The No-Till Organic Vegetable Farm is a super book for ambitious home growers and small farmers, to learn how to grow crops without disturbing the soil (good for growing and avoiding forks/spades means gardens are safer for earthworms and stag beetles).
Read food safety for people & pets. If planting green spaces, learn how to make gardens safe for pets (includes indoor plants to avoid). Avoid facing indoor foliage to gardens, to help stop birds flying into windows.
In this guide, the owner of a no-till farm outlines the eco, social and economic benefits of this system, and describes how to grow food with no digging, and minimal use of machinery. You can also use this book for community gardens and on-farm education.
Learn how to maintain a weed-free farm, increase resilience through interplanting, hedgerows and beneficial insect habitat and build a customer base to buy your organic produce.
If you want to farm for a living, I highly recommend this book. It is one of the best guides for serious growers that I know of. Ben Hartman
Daniel Mays is owner of a no-till farm in southern Maine (USA) that produces food for hundreds of local families on three acres of vegetable land. He has a master’s degree in environmental engineering and has studied dozens of small farm operations through the world.
The Farmer’s Office is a wonderful tool for existing or new farmers, who wish to grow their eco farm business, which can help the local community, profits and (if you work with animals) better welfare (it costs money to buy feed and good housing -and remember many are running farm sanctuaries.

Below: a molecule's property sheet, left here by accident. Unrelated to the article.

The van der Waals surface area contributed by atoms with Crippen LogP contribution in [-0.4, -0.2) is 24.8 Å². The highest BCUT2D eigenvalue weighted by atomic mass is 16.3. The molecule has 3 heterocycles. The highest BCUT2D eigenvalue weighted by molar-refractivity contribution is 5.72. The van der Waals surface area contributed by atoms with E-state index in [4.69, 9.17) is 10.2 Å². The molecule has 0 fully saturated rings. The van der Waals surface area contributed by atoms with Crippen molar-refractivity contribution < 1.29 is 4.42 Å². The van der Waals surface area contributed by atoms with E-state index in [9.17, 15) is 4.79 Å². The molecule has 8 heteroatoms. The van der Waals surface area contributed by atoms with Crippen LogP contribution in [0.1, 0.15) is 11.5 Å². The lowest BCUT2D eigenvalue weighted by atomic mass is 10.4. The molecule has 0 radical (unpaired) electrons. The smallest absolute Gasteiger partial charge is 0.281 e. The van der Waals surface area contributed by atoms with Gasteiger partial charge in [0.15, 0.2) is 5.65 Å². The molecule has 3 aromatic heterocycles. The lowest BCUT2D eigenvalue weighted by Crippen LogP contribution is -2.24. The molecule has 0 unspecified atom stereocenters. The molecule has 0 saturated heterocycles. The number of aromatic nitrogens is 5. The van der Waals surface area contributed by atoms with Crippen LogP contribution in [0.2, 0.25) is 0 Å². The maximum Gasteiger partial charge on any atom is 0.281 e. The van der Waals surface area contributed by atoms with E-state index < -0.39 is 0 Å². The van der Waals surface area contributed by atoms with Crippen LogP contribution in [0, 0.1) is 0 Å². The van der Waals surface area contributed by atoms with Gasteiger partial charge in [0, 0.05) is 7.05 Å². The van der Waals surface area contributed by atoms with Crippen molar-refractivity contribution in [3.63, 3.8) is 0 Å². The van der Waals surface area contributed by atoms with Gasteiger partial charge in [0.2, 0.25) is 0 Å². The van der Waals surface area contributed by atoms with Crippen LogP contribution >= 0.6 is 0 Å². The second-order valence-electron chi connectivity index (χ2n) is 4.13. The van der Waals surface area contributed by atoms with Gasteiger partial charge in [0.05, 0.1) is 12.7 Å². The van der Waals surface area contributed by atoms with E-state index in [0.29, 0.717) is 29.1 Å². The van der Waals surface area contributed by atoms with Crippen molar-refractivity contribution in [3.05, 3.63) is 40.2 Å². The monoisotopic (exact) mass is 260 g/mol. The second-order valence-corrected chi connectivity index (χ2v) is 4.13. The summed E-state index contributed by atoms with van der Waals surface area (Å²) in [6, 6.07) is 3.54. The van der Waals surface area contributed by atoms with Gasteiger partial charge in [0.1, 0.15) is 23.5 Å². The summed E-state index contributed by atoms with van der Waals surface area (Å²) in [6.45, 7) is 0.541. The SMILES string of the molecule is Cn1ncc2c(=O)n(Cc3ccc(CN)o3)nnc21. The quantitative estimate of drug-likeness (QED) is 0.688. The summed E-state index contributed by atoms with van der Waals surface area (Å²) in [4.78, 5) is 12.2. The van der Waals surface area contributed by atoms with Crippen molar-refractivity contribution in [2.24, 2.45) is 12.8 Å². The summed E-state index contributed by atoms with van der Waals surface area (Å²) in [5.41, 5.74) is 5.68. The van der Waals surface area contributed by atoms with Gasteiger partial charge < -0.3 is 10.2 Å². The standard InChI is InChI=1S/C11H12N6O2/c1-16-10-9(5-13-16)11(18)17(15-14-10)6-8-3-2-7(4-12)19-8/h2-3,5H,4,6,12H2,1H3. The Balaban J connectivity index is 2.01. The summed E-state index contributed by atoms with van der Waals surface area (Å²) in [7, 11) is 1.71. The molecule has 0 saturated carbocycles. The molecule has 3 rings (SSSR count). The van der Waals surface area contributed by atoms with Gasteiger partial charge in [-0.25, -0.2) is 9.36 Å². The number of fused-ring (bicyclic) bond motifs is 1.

The Farm Carbon Calculator is a free carbon calculator toolkit, and takes 30 minutes to 2 hours to give a lens into how you can save carbon. Developed by an organic vegetable farmer in the Scilly Isles, it can be used by farms of any sacale or soil type or place in the UK.
Mudcontrol is recommended by farmers to stop having to sink concrete into your land to avoid muddy fields. Safer for animals and humans, and turn dangerous muddy ground into safe paths.
ways farmers can earn alternative income
You could rent farm buildings to holiday makers (don’t let dogs near livestock). Read more on agritourism. Another idea is WWOOF (willing workers on organic farms). In return for board and food, people work on your farm for knowledge and experience, and you save on wages (this is active learning, not cheap labour).
Community Supported Agriculture is an alternative method of farming. Instead of selling for a pittance to big shops, local people take a small risk in case of a failed harvest, and collectively pay farmers in advance, then at harvest time, everyone ollects their produce.
The Transfarmation Project can help with setting animal farmers up with free feed and advice to grow oats, a hugely profitable area for food and drinks right now. You can then save family farms, and let existing animals live out their lives in peace, aka to a farm sanctuary.
charities to help farmers
The Farming Community Network is an umbrella of charities that have helplines for struggling farmers. From providing free feed to livestock to offering help with finances and tenancy.
Hen Helpline is run by a charity that rescues chickens (and roosters) designed to be killed, after the end of their egg-laying life. The free helpline helps with anything chicken!